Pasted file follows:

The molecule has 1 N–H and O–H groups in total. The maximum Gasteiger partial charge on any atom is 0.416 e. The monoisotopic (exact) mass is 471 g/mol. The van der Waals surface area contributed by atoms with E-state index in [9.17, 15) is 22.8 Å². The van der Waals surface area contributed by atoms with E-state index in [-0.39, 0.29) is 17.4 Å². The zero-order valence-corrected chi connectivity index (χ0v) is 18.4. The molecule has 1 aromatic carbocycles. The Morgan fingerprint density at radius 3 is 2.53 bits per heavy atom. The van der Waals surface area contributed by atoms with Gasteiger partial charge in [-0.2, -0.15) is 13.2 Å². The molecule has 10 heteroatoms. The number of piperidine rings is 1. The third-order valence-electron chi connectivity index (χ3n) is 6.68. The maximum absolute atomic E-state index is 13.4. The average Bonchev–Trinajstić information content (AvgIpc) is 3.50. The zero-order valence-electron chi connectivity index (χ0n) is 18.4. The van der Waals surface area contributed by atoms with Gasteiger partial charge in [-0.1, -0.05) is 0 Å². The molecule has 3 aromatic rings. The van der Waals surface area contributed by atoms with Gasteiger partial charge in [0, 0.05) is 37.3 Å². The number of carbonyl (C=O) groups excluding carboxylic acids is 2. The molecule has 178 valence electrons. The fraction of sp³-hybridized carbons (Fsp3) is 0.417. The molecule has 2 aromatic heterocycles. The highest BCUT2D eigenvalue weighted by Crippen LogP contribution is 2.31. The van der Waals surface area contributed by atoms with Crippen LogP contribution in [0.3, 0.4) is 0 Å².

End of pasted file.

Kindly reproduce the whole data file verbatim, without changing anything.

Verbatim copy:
The molecule has 1 N–H and O–H groups in total. The maximum Gasteiger partial charge on any atom is 0.416 e. The monoisotopic (exact) mass is 471 g/mol. The van der Waals surface area contributed by atoms with E-state index in [9.17, 15) is 22.8 Å². The van der Waals surface area contributed by atoms with E-state index in [-0.39, 0.29) is 17.4 Å². The zero-order valence-corrected chi connectivity index (χ0v) is 18.4. The molecule has 1 aromatic carbocycles. The Morgan fingerprint density at radius 3 is 2.53 bits per heavy atom. The van der Waals surface area contributed by atoms with Gasteiger partial charge in [-0.2, -0.15) is 13.2 Å². The molecule has 10 heteroatoms. The number of piperidine rings is 1. The third-order valence-electron chi connectivity index (χ3n) is 6.68. The maximum absolute atomic E-state index is 13.4. The average Bonchev–Trinajstić information content (AvgIpc) is 3.50. The zero-order valence-electron chi connectivity index (χ0n) is 18.4. The van der Waals surface area contributed by atoms with Gasteiger partial charge in [-0.1, -0.05) is 0 Å². The molecule has 3 aromatic rings. The van der Waals surface area contributed by atoms with Gasteiger partial charge in [0, 0.05) is 37.3 Å². The number of carbonyl (C=O) groups excluding carboxylic acids is 2. The molecule has 178 valence electrons. The fraction of sp³-hybridized carbons (Fsp3) is 0.417. The molecule has 2 aromatic heterocycles. The highest BCUT2D eigenvalue weighted by Crippen LogP contribution is 2.31. The van der Waals surface area contributed by atoms with Crippen LogP contribution in [0.3, 0.4) is 0 Å².